Prehospital care providers and emergency personnel understand that even the most basic skill or task is not without its risks to the patient. Because it is a skill taught in basic prehospital classes and may be performed frequently, providers may assume that oropharyngeal suctioning is second nature and does not require the time or effort to improve skills or review safety. However, safely caring for the patient is your priority—and considering various aspects of oropharyngeal suctioning allows you to make sure this fundamental skill remains as safe as possible for all patients, all the time. Let’s explore some safety tips based on these oral suctioning considerations in order for you to provide your patients with the safest care possible.
Our first safety tips focus on patient considerations surrounding oral suctioning. The patient is at the center of your care, and this procedure is no different. Consider these tips the next time you need to perform oropharyngeal suctioning:
Recognize which patients are at risk for aspiration and ineffective airway clearance. Trauma patients’ compromised airways may be easy to see, but other patients may have conditions or injuries that are not as obvious. A weak and ineffective cough, drooling, pooling of secretions, and pulmonary edema are all conditions that may warrant oral suctioning.
Know what to avoid when suctioning. There is never a contraindication for oral suctioning. If a patient has secretions, vomit, blood, or other contaminants in the airway, remove them as quickly as possible using your portable suction unit. However, it’s best to avoid any sutures the patient may have in the mouth and be cautious with open sores or sensitive tissue.
Always perform a pre- and post-respiratory assessment. Your assessment skills are arguably your best asset. Comparing your baseline assessment with your assessment after suctioning will let you know if the patient’s condition is improving or worsening. Use objective findings, such as oxygen saturation and breath sounds, as well as subjective findings, such as the patient’s report of dyspnea, to paint a better overall clinical impression of your patient.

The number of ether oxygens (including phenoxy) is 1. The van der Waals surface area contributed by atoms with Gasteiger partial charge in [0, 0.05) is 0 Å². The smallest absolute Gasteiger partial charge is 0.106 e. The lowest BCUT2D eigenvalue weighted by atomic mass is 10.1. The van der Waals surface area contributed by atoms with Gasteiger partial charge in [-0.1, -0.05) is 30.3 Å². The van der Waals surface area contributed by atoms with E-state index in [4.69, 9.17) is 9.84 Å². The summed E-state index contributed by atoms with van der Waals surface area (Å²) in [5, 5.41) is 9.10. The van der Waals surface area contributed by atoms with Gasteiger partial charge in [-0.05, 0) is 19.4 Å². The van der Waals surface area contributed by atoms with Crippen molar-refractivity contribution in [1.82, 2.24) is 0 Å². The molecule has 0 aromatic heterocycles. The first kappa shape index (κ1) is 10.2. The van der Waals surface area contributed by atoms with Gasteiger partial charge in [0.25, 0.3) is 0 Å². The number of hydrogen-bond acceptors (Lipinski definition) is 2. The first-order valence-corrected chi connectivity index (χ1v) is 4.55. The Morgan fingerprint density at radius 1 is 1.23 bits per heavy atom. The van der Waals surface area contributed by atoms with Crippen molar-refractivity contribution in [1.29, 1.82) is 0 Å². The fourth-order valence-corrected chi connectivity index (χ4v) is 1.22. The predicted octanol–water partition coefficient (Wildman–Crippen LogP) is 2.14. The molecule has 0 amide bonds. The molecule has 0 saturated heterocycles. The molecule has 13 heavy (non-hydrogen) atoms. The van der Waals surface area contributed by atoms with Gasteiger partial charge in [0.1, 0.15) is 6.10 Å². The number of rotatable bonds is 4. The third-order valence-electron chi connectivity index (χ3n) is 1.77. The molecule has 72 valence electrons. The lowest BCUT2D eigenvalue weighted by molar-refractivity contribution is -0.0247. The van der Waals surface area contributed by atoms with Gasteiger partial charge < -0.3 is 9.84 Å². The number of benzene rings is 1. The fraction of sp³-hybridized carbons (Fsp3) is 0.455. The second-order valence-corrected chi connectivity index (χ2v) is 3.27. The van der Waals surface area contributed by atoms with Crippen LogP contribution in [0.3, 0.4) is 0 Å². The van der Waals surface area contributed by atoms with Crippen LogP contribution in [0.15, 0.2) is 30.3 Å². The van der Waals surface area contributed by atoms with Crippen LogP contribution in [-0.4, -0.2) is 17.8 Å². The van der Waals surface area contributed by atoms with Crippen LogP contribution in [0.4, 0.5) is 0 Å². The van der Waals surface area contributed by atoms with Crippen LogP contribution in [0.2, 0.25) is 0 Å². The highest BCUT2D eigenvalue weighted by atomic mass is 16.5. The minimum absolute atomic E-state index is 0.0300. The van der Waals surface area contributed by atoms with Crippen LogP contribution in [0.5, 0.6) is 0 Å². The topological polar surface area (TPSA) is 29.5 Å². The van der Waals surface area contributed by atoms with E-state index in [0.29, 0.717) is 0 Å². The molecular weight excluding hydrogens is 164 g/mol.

Recognizing the need for oral suctioning is the first step, but correct technique ensures your patient’s safety during the procedure. Here are a few tips to keep in mind:
If appropriate, ask the patient to cough prior to suctioning. Coughing loosens retained secretions, making them easier to remove. Additionally, asking your patient to do this allows you to assess the patient’s ability to effectively cough and determine their ability to clear their own airway.
Apply the right amount of suction for the right amount of time. Be sure to use a suction unit that can easily adjust according to your needs and the needs of your patient. Avoid suctioning for longer than 15 seconds when possible because this can lead to your patient developing hypoxia.
A prehospital or emergency procedure is nothing without the correct use of equipment. In addition to choosing the best equipment for your needs, these tips will help to ensure you provide the safest care possible to your patients:
Make sure your portable suction unit and disposables are readily available, in working order, and disinfected between use. A no-brainer, right? Yet some providers assume their suction unit works and is disinfected, which will only set you up for a situation in which your equipment will be unusable when you need it the most. Best practices for portable suction device maintenance include checking the unit’s batteries at the beginning of your shift and after every use, sanitizing the unit after every use, making sure to never reuse disposable equipment, and storing the unit and all its accessories and disposables together.
Use equipment and supplies that help you maintain a clean environment. Let’s face it: The prehospital environment is rarely clean and controlled. Make sure to perform meticulous hand hygiene before and after caring for your patient and use non-sterile disposable gloves. Use additional PPE, such as eye protection, to prevent oral secretions from splashing into your eye. Additionally, consider using a clean towel on the patient’s chest to help keep the procedure clean.
Use equipment that improves your efficiency while maximizing safe patient outcomes. To choose the right suction machine for your agency, download our free guide, The Ultimate Guide to Purchasing a Portable Emergency Suction Device.
Oropharyngeal suctioning may be a fundamental procedure for prehospital providers, but that does not mean it is without risk. Following these tips for safer patient care improves patient outcomes and decreases the risk for complications associated with this procedure. Use these tips in your own practice to make sure your patients are safe during oropharyngeal suctioning.